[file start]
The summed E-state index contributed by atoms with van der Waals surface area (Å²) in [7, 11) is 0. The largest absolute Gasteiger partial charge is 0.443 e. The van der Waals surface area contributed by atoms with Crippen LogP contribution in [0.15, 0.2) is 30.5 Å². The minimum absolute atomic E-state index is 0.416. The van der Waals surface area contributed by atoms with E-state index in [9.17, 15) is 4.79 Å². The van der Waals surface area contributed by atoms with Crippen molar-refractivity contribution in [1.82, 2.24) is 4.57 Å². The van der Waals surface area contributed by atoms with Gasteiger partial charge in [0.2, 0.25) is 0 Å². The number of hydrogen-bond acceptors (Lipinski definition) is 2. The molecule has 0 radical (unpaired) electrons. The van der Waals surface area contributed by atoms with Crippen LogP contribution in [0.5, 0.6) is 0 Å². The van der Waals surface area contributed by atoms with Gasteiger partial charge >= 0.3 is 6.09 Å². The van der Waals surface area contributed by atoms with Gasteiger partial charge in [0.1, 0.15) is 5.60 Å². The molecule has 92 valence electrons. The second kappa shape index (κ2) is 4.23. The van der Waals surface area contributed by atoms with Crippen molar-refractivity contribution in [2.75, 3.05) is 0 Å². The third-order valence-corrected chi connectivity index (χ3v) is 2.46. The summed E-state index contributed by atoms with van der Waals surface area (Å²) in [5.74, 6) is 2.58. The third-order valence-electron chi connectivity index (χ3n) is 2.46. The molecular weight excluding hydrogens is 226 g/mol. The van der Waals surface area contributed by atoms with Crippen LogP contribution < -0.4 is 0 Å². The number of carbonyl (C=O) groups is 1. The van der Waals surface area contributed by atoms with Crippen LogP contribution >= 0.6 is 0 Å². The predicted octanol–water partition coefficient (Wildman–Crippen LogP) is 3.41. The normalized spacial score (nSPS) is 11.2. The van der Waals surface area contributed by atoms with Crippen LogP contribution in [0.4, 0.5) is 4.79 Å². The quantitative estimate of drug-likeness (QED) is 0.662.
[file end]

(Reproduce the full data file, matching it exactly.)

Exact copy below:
The summed E-state index contributed by atoms with van der Waals surface area (Å²) in [7, 11) is 0. The largest absolute Gasteiger partial charge is 0.443 e. The van der Waals surface area contributed by atoms with Crippen LogP contribution in [0.15, 0.2) is 30.5 Å². The minimum absolute atomic E-state index is 0.416. The van der Waals surface area contributed by atoms with E-state index in [9.17, 15) is 4.79 Å². The van der Waals surface area contributed by atoms with Crippen molar-refractivity contribution in [1.82, 2.24) is 4.57 Å². The van der Waals surface area contributed by atoms with Gasteiger partial charge in [0.2, 0.25) is 0 Å². The number of hydrogen-bond acceptors (Lipinski definition) is 2. The molecule has 0 radical (unpaired) electrons. The van der Waals surface area contributed by atoms with Crippen LogP contribution in [0.5, 0.6) is 0 Å². The van der Waals surface area contributed by atoms with Gasteiger partial charge >= 0.3 is 6.09 Å². The van der Waals surface area contributed by atoms with Gasteiger partial charge in [0.1, 0.15) is 5.60 Å². The molecule has 92 valence electrons. The second kappa shape index (κ2) is 4.23. The van der Waals surface area contributed by atoms with Crippen molar-refractivity contribution in [2.75, 3.05) is 0 Å². The third-order valence-corrected chi connectivity index (χ3v) is 2.46. The summed E-state index contributed by atoms with van der Waals surface area (Å²) in [5.74, 6) is 2.58. The third-order valence-electron chi connectivity index (χ3n) is 2.46. The molecular weight excluding hydrogens is 226 g/mol. The van der Waals surface area contributed by atoms with Crippen LogP contribution < -0.4 is 0 Å². The number of carbonyl (C=O) groups is 1. The van der Waals surface area contributed by atoms with Crippen LogP contribution >= 0.6 is 0 Å². The predicted octanol–water partition coefficient (Wildman–Crippen LogP) is 3.41. The normalized spacial score (nSPS) is 11.2. The van der Waals surface area contributed by atoms with Crippen LogP contribution in [0.4, 0.5) is 4.79 Å². The quantitative estimate of drug-likeness (QED) is 0.662.